Small Business, the Norm

Although I’ve lived in Edinburgh before, there were so many things that as a 20 something, I just didn’t consider. I just knew that I really liked it. I knew that it made an impression. I always just thought, well, it’s because it’s Scotland.

I’m coming into a greater realisation of just what is so remarkable about this metropolitan city, bustling with all sorts of people, that really sets it a part from so many places in the world.

Although Edinburgh is not without its chain shops and restaurants, if you want to grab a bite to eat, 9 out of 10 times your going to go to a small business. The city is brimming with them… I don’t think you could walk a block without coming across some sort of locally owned cafe or family owned takeaway.

The words ‘fresh’ and ‘local’ almost go hand in hand with these many cafes, and although I don’t want to create an overly idealistic picture, I’m not sure words can describe just how diverse and overwhelmingly wonderful your options for food really are in this city.

I’ll write more about specific locations as the days go on, but I’ve already accidentally deleted this post twice, so for today, I’ll limit my comments to Chris.

Although I’d love to take credit for this amazing selection, it was Casey’s choice to pop in Zebra Coffee for our morning fix.  Chris was sitting at a pipe table, reading, and I mistakenly assumed he was a university student. In my defense, he looked young enough!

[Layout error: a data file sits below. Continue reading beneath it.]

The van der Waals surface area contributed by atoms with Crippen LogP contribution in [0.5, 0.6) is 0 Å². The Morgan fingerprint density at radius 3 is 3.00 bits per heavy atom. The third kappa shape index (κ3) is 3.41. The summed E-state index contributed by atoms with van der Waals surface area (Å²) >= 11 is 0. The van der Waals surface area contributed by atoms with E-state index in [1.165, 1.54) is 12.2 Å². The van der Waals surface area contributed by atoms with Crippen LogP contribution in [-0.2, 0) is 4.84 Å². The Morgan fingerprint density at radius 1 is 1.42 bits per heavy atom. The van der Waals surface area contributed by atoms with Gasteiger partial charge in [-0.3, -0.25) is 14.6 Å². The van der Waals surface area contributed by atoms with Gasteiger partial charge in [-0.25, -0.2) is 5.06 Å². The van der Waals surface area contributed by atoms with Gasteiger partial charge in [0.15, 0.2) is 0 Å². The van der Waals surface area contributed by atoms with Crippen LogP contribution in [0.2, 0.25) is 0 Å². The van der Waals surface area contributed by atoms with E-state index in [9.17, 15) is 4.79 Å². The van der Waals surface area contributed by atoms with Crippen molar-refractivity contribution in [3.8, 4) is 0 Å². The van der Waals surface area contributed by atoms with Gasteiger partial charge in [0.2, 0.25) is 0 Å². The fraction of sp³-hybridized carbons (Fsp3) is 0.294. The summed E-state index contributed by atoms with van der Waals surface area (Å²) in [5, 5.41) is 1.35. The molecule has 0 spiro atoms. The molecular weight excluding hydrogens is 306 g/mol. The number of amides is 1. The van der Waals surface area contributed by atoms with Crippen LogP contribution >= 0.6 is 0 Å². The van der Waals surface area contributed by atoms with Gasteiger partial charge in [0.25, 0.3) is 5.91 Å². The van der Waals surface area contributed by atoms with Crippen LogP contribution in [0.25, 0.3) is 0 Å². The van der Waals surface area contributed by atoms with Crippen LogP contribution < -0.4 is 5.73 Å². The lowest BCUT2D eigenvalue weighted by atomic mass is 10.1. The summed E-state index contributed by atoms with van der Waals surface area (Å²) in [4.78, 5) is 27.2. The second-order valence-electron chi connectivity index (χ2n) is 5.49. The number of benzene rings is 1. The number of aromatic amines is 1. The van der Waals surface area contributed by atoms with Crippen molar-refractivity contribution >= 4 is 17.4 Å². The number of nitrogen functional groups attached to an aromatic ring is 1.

In fact, Chris was the owner, and he was using his down time to teach himself a second language. Not that Chris has much downtime I’m assuming, as he’d absolutely transformed his tiny space into an unforgettable gem of a shop, marked by rustic and repurposed items like seed bags, pipe, as well as quant and eclectic chairs and wooden features. It was dark, but in the best way. It made you feel kind you’d stumbled upon the secret room under the stairs, filled with things you wanted to discover. 

The flat white and latte we ordered were so beautifully made, I hated to take the first sip, but once I did the creamy indulgence was gone in less than a few minutes. I couldn’t help but wonder about Chris-so unassuming, so young, and  so evidently bright. When I asked how long he’d been open, he smiled like a person who had clearly been on quite a journey, and responded after a brief hesitation,  “Two years.”

I knew why he smiled.  So many experiences, obstacles, and victories must have saturated that seemingly short time. And I smiled back- so proud that he’d stuck it out. With a coffee shop with considerably more space opened next door, I’m sure Chris thought his journey was over. But that’s the brilliance of a city like Edinburgh. Small Business is the Norm. Cafes and family owned business line the streets, and there’s somehow always room for one more.

But, it does take that special person like Chris who believes they can create something that will last, a space that will give people an experience they won’t forget. After all, you can never replace the heart and mission of the small business owner with a fabricated version of a locally owned eatery. In the end, the desire to love, create beauty, and invite community will always stand out.

More to come!





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